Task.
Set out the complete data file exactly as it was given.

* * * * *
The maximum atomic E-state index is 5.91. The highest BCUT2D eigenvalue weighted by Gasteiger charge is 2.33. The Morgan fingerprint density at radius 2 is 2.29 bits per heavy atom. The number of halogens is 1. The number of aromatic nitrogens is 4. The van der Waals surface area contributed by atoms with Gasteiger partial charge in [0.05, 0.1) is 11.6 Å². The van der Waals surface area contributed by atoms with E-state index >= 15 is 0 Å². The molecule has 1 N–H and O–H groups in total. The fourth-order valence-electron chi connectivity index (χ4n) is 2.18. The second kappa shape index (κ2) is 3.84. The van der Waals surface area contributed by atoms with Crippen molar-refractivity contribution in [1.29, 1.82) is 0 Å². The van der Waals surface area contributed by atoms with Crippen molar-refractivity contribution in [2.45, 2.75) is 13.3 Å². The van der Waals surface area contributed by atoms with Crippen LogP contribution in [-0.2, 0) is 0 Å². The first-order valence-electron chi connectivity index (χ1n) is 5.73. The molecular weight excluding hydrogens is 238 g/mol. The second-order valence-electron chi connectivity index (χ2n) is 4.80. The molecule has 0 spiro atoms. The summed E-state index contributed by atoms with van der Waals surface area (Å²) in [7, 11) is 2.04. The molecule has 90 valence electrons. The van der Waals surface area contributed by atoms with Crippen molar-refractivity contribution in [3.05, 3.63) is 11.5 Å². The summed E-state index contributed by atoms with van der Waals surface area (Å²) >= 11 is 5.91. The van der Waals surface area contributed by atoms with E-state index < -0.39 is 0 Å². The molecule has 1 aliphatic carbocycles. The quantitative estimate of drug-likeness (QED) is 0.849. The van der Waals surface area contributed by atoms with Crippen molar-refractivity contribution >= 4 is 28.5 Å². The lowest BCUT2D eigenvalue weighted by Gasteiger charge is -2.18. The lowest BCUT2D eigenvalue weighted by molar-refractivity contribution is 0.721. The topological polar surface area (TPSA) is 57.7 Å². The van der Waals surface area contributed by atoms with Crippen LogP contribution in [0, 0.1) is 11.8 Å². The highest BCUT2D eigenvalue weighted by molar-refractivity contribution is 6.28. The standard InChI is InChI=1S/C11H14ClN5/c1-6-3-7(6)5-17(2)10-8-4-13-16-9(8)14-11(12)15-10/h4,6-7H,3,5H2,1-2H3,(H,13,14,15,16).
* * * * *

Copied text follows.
The maximum atomic E-state index is 5.91. The highest BCUT2D eigenvalue weighted by Gasteiger charge is 2.33. The Morgan fingerprint density at radius 2 is 2.29 bits per heavy atom. The number of halogens is 1. The number of aromatic nitrogens is 4. The van der Waals surface area contributed by atoms with Gasteiger partial charge in [0.05, 0.1) is 11.6 Å². The van der Waals surface area contributed by atoms with E-state index >= 15 is 0 Å². The molecule has 1 N–H and O–H groups in total. The fourth-order valence-electron chi connectivity index (χ4n) is 2.18. The second kappa shape index (κ2) is 3.84. The van der Waals surface area contributed by atoms with Crippen molar-refractivity contribution in [1.29, 1.82) is 0 Å². The van der Waals surface area contributed by atoms with Crippen molar-refractivity contribution in [2.45, 2.75) is 13.3 Å². The van der Waals surface area contributed by atoms with Crippen LogP contribution in [-0.2, 0) is 0 Å². The first-order valence-electron chi connectivity index (χ1n) is 5.73. The molecular weight excluding hydrogens is 238 g/mol. The second-order valence-electron chi connectivity index (χ2n) is 4.80. The molecule has 0 spiro atoms. The summed E-state index contributed by atoms with van der Waals surface area (Å²) in [7, 11) is 2.04. The molecule has 90 valence electrons. The van der Waals surface area contributed by atoms with Crippen molar-refractivity contribution in [3.05, 3.63) is 11.5 Å². The summed E-state index contributed by atoms with van der Waals surface area (Å²) >= 11 is 5.91. The van der Waals surface area contributed by atoms with E-state index < -0.39 is 0 Å². The molecule has 1 aliphatic carbocycles. The quantitative estimate of drug-likeness (QED) is 0.849. The van der Waals surface area contributed by atoms with Crippen molar-refractivity contribution >= 4 is 28.5 Å². The lowest BCUT2D eigenvalue weighted by Gasteiger charge is -2.18. The lowest BCUT2D eigenvalue weighted by molar-refractivity contribution is 0.721. The topological polar surface area (TPSA) is 57.7 Å². The van der Waals surface area contributed by atoms with Crippen LogP contribution in [0, 0.1) is 11.8 Å². The highest BCUT2D eigenvalue weighted by molar-refractivity contribution is 6.28. The standard InChI is InChI=1S/C11H14ClN5/c1-6-3-7(6)5-17(2)10-8-4-13-16-9(8)14-11(12)15-10/h4,6-7H,3,5H2,1-2H3,(H,13,14,15,16).